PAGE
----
This Hot News comes somewhat late, with summer just behind us, and leaves starting to change color.
This and That…
Joan is Back!
That’s Joan Hamburg, of course. Yes, she’s back and can be heard on WABC 770 in New York every Saturday from 1-3 PM.
Joan is a favorite of many who have eaten at restaurants she’s recommended, seen Broadway shows she’s enjoyed, and much more. If you want to know where to find the best and most reasonable anything from bridal gowns to party venues, Joan is the go-to gal. I’m delighted to be listening to her.
STALKING THE BOGEYMAN – This is theater not to be missed. If you are a fan of Public Radio’s “This American Life” you may know about this very special episode that Markus Potter adapted and directed as a play. Potter said: “When I first heard David Holthouse’s story I was so stunned that I had to pull my car over to avoid veering into oncoming traffic.” I won’t spoil it but will say it’s right out of Shakespeare. It’s the true story of a plan to kill a man to right a wrong and prevent further wrongs.
From one extreme to another, and only a couple of nights apart, we finally saw THE BOOK OF MORMON possibly the most popular musical on Broadway right now. The theater was packed and the audience applauded and laughed and had a great time. Was it fun? Sure. Sort of. Because of modern theater amplification, I couldn’t actually hear most of what was sung or spoken.
THE CURIOUS INCIDENT OF THE DOG IN THE NIGHTTIME.
A friend who goes to theater frequently saw this play in previews. She said “You have to see it.” That was enough for us and we managed to get mezzanine seats for opening night. I knew nothing about the play that had been performed in London and directed by Marianne Elliot who won a Tony for “War Horse.”
This story of an autistic boy’s coming-of-age is unlike anything I’ve seen before. Based on a best selling novel by Mark Haddon, which I did not read, it is riveting, both for the play itself and the productiona that is pure genius.
The audience was filled with first night friends but also people like us who just like to go to plays. Ben Brantley’s review in the New York Times says, “…be prepared to have all your emotional and sensory buttons pushed, including a few you may have not known existed.”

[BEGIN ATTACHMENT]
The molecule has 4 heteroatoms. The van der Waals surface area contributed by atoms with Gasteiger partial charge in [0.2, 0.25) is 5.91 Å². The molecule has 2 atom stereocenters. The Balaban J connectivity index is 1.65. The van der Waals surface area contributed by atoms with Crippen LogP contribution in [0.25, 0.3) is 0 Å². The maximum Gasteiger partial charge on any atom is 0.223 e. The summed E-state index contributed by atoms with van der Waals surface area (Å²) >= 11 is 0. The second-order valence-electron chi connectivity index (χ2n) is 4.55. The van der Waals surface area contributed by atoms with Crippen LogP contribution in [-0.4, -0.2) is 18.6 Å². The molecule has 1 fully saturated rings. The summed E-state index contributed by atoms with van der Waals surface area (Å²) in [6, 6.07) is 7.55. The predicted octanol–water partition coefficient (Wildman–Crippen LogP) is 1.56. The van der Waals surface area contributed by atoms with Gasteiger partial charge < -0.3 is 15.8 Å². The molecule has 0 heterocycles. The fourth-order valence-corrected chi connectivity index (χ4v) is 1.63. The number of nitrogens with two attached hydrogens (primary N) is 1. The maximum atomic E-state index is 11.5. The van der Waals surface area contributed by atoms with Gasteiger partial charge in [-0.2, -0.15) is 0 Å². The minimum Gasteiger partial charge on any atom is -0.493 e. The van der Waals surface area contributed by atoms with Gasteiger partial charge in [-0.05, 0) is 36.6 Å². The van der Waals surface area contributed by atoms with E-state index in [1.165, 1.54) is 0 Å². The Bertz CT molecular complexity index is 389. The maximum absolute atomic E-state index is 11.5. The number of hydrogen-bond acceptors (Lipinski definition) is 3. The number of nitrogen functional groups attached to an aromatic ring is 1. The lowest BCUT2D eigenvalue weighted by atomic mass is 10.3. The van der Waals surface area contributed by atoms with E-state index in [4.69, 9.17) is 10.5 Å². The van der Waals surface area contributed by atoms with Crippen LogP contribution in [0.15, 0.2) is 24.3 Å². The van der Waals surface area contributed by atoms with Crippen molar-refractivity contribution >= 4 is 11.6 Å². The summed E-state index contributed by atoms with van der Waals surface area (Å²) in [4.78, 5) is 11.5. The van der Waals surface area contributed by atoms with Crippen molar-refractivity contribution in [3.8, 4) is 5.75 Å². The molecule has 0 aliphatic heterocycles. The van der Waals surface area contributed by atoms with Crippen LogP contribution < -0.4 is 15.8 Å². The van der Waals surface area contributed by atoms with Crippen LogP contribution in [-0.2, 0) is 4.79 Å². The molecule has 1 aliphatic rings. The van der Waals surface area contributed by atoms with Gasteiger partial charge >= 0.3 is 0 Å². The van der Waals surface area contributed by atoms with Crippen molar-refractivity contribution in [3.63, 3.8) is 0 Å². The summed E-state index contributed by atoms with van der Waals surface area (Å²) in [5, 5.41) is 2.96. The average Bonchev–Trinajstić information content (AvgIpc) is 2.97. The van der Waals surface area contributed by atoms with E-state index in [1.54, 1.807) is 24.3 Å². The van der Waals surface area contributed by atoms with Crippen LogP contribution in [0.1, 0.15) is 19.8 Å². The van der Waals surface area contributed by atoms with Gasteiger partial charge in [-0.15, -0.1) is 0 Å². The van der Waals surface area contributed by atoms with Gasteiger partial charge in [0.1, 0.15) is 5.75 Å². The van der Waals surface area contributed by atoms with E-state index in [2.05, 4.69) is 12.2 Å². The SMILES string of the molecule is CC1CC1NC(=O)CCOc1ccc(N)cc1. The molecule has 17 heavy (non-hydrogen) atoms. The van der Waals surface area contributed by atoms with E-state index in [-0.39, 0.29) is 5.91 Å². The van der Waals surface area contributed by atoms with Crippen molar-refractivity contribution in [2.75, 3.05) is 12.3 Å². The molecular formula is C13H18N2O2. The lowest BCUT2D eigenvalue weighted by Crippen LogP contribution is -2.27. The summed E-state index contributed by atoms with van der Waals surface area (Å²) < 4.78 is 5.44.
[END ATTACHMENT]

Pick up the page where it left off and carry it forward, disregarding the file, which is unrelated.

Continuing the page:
I leave you with the words of that friend….”You have to see it.”
I’ve been in the publishing business for a long time but with the publication of Avery Corman’s memoir, MY OLD NEIGHBORHOOD REMEMBERED I’ve had an experience new to me.
Avery is widely known as the author of popular novels such as OH, GOD! KRAMER vs KRAMER, THE OLD NEIGHBORHOOD, and others. His fiction is so good, so authentic that people sometimes get confused.
After reading THE OLD NEIGHBORHOOD, a woman wrote to him and said, “I knew all the boys in the neighborhood, but I don’t remember you.” “I didn’t live in the neighborhood,” he told her. “It’s fiction. We make it up.”
Well, now for his first non-fiction book, Barricade is the publisher of MY OLD NEIGHBORHOOD REMEMBERED, Avery’s memoir of growing up in The Bronx of the 1940s and 1950s.
The Bronx of his childhood, during World War II was a life very different from today. The apartment buildings were home to a mixture of mainly Jews, Irish Catholics and Italian Americans. These first and second generation Americans went largely to public schools and had as teachers, men and women who weren’t able to get jobs in commerce because of ethnic and class prejudice. These smart people made excellent teachers and the youngsters who were lucky to have them were ready to move up in life. The Bronx of those years was home to many who later became boldfaced names like: Garry Marshall, Ralph Lauren, Stanley Kubrick, Robert Klein, Eydie Gorme… and, of course, Avery Corman….
The “new to me” experience is the amount of mail and email Avery has received from those who have read and enjoyed the memoir and the earnestness of their responses. They range from old friends out of contact for many years to those who grew up in similar neighborhoods and who share their own experiences.
Me — I’m from Brooklyn, but I get it too.
Until next time,